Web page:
“I love your voice,” I began.

“Thank you so much,” she replied, flashing the smile she must’ve flashed the last thousand times she had received this compliment.

“Are you here just this week?” I asked.

“No, we have an 8-week contract on this ship.”

I then asked where else in the world the ship would be taking her over the next two months. She said, “A lot of Bermuda.”

She was friendly and receptive to my questions, so I went in for the kill. “Everyone wants to know — are you two a couple?”

“No,” she laughed. “We’ve been friends a long time, and most people assume we are a couple. In fact, the cruise ship provided us with only a single room at first.”

I asked about how difficult it was to score a gig like this, and she explained that cruise ship experience is prime resume material, and that these contracts are highly competitive. This confirmed my impression that the entertainment on cruise ships is top-notch.

One day, I set up my computer at a table in the cafĂ© so I could work on my book and look out at the ocean. I heard someone asking me in a strong Eastern European accent, “Are you making some sort of announcement?”

I turned to see a smiling lady in her 20s, removing dirty dishes from the next table. I said, “Excuse me?”

“You have a microphone. Are you making an announcement?” She giggled.

“No,” I laughed back at her. “I’m unable to type, so I speak to my computer through this microphone.”

Her eyes lit up, and she moved closer. “Are you a writer?”

I’m reluctant to self-identify that way, but she seemed so excited at the prospect that I responded, “Yes, I am.”

She couldn’t contain herself. “I am writer too. I have been published in Ukraine.”

We discussed our various writing projects, and she became intrigued by the premise of my book. She asked if she could send me some sample writing that she had attempted in English, and I let her know I would be more than happy to work with her. I haven’t seen anything yet, but I hope to.

Although the crew is mostly international, the captain of the Celebrity Summit is Kate McCue — the first female American captain of a mega cruise ship. She introduced herself to the passengers at the main theater on the second night of the cruise. At only 37 years old, and looking stunning in her high heels and evening gown, she didn’t fit the stereotype for a ship’s captain.

Midway through the week Kim and I had some problems with the patient lift we had brought along to transfer me from wheelchair to bed, etc. Kim would pump on the lift arm and raise me up in the air. But as soon as she stopped pumping, I would slowly lose altitude. As the week progressed, this problem became more pronounced, to the point where she couldn’t stop pumping at all.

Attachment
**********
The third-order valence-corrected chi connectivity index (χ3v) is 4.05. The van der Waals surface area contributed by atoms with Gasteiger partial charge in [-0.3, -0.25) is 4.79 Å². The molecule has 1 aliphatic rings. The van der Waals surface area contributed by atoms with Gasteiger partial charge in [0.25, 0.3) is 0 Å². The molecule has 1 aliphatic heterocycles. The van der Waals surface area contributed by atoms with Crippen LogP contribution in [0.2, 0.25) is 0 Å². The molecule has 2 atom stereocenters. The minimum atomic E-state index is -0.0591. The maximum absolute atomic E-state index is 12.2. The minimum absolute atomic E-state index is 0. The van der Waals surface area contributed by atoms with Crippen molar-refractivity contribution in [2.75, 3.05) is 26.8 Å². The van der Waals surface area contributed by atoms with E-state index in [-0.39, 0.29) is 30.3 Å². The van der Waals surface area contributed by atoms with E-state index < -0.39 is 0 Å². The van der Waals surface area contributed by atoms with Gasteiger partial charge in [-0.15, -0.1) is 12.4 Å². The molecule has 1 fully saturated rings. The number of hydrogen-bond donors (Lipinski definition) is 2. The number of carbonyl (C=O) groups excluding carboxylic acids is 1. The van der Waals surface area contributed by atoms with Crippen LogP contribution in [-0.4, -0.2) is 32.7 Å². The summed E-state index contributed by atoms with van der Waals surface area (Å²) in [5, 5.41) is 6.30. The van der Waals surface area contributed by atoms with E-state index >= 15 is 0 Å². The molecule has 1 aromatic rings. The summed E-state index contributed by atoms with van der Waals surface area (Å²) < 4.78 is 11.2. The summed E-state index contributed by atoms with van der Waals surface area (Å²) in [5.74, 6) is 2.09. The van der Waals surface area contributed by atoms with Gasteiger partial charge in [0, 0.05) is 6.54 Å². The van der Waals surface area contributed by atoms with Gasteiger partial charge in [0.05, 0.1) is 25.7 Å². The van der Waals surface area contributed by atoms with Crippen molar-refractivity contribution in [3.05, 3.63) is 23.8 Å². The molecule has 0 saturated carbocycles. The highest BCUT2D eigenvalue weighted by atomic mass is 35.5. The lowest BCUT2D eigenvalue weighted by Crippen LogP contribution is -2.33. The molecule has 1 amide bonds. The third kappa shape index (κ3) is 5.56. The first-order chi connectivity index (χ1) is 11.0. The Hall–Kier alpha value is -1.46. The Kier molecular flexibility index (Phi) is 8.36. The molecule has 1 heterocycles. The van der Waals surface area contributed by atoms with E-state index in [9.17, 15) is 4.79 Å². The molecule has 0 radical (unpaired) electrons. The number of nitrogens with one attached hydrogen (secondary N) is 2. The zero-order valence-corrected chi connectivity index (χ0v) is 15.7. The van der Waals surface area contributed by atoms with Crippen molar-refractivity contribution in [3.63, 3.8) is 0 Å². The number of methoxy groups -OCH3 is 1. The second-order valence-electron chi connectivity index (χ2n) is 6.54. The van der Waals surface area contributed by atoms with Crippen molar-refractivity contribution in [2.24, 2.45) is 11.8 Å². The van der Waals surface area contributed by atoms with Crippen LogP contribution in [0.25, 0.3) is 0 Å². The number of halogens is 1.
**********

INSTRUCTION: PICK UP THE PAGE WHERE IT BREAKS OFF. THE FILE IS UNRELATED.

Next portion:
As we approached the port of call in Portland, Maine, where we live, I called my friend Darcy. I asked if I could borrow her patient lift for the remainder of the cruise. She agreed, and we arranged the handoff.

When Kim and I attempted to exit the ship in Portland, with the broken lift in tow, the crew stopped us, even though we had informed them a couple days ahead of time. Kim suggested that I go ahead and exit the ship and wait for her at the bottom of the ramp. I was causing a bit of a traffic jam.

After I had waited for about 20 minutes on the dock, a uniformed employee approached me. She was thin and wore aviator sunglasses. “Can I help you with anything,” she asked. The entire crew was so helpful on this cruise, and I had been asked this question so many times that I almost declined out of habit.

Then I looked down at her name tag and it read, Captain Kate.

“Perhaps there is something you can do. We are trying to get our broken lift off the ship so we can bring a replacement on board, but my wife has been trying to get clearance for almost half an hour now.”

“I’m aware of that request, and I thought it had been taken care of. I'm sorry. Let me see what I can do.”

She turned and looked up the ramp and said, “Is that your wife coming down the ramp with a lift right now?”

“You’re good,” I joked.

As Kim approached us with the broken lift, I introduced her to Captain Kate, and we complemented the Captain on a well-run ship (this incident being the exception).

I texted Darcy’s husband, Tim, and he met us at the ship with the replacement lift. I don’t know what we would’ve done if not for Darcy and Tim’s help.

I’m intrigued by the life that cruise ship workers lead, and I took every opportunity to engage them in conversation. I was not disappointed.

Click here for a sampling of what life is like for workers on a cruise ship.

click here for part 4
click here for part 1